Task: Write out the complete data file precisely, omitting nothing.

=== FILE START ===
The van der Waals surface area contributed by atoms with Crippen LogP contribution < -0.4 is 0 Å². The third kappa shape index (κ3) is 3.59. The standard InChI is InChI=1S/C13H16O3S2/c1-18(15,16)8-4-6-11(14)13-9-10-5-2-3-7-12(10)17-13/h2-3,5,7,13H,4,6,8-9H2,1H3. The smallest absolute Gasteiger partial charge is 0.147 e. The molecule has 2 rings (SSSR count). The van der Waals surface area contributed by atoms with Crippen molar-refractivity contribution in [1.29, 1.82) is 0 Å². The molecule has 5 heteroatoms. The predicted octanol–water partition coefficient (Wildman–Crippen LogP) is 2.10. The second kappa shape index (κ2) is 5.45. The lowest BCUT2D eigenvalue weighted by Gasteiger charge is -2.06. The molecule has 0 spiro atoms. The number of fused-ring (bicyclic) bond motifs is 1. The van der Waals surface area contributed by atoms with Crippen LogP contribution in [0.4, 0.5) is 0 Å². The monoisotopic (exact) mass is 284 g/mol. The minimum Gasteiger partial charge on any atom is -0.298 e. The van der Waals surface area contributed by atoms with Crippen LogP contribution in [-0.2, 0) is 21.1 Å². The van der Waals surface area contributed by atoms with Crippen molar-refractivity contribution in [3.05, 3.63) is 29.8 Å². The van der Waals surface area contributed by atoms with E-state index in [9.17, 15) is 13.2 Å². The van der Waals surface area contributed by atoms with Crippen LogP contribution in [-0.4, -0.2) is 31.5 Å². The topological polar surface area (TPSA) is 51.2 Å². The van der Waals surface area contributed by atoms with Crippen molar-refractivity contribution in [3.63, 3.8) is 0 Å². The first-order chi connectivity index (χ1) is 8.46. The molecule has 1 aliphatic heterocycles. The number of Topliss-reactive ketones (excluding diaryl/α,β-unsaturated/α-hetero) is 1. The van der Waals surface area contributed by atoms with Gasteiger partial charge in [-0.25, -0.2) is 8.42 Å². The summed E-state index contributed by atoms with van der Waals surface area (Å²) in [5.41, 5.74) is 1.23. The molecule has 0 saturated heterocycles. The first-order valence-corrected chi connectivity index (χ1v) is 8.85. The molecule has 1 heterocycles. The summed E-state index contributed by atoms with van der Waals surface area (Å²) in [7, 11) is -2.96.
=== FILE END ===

The van der Waals surface area contributed by atoms with Crippen LogP contribution < -0.4 is 0 Å². The third kappa shape index (κ3) is 3.59. The standard InChI is InChI=1S/C13H16O3S2/c1-18(15,16)8-4-6-11(14)13-9-10-5-2-3-7-12(10)17-13/h2-3,5,7,13H,4,6,8-9H2,1H3. The smallest absolute Gasteiger partial charge is 0.147 e. The molecule has 2 rings (SSSR count). The van der Waals surface area contributed by atoms with Crippen molar-refractivity contribution in [1.29, 1.82) is 0 Å². The molecule has 5 heteroatoms. The predicted octanol–water partition coefficient (Wildman–Crippen LogP) is 2.10. The second kappa shape index (κ2) is 5.45. The lowest BCUT2D eigenvalue weighted by Gasteiger charge is -2.06. The molecule has 0 spiro atoms. The number of fused-ring (bicyclic) bond motifs is 1. The van der Waals surface area contributed by atoms with Crippen LogP contribution in [0.4, 0.5) is 0 Å². The monoisotopic (exact) mass is 284 g/mol. The minimum Gasteiger partial charge on any atom is -0.298 e. The van der Waals surface area contributed by atoms with Crippen LogP contribution in [-0.2, 0) is 21.1 Å². The van der Waals surface area contributed by atoms with Crippen molar-refractivity contribution in [3.05, 3.63) is 29.8 Å². The van der Waals surface area contributed by atoms with E-state index in [9.17, 15) is 13.2 Å². The van der Waals surface area contributed by atoms with Crippen LogP contribution in [-0.4, -0.2) is 31.5 Å². The topological polar surface area (TPSA) is 51.2 Å². The van der Waals surface area contributed by atoms with Crippen molar-refractivity contribution in [3.63, 3.8) is 0 Å². The first-order chi connectivity index (χ1) is 8.46. The molecule has 1 aliphatic heterocycles. The number of Topliss-reactive ketones (excluding diaryl/α,β-unsaturated/α-hetero) is 1. The van der Waals surface area contributed by atoms with Gasteiger partial charge in [-0.25, -0.2) is 8.42 Å². The summed E-state index contributed by atoms with van der Waals surface area (Å²) in [5.41, 5.74) is 1.23. The molecule has 0 saturated heterocycles. The first-order valence-corrected chi connectivity index (χ1v) is 8.85. The molecule has 1 heterocycles. The summed E-state index contributed by atoms with van der Waals surface area (Å²) in [7, 11) is -2.96.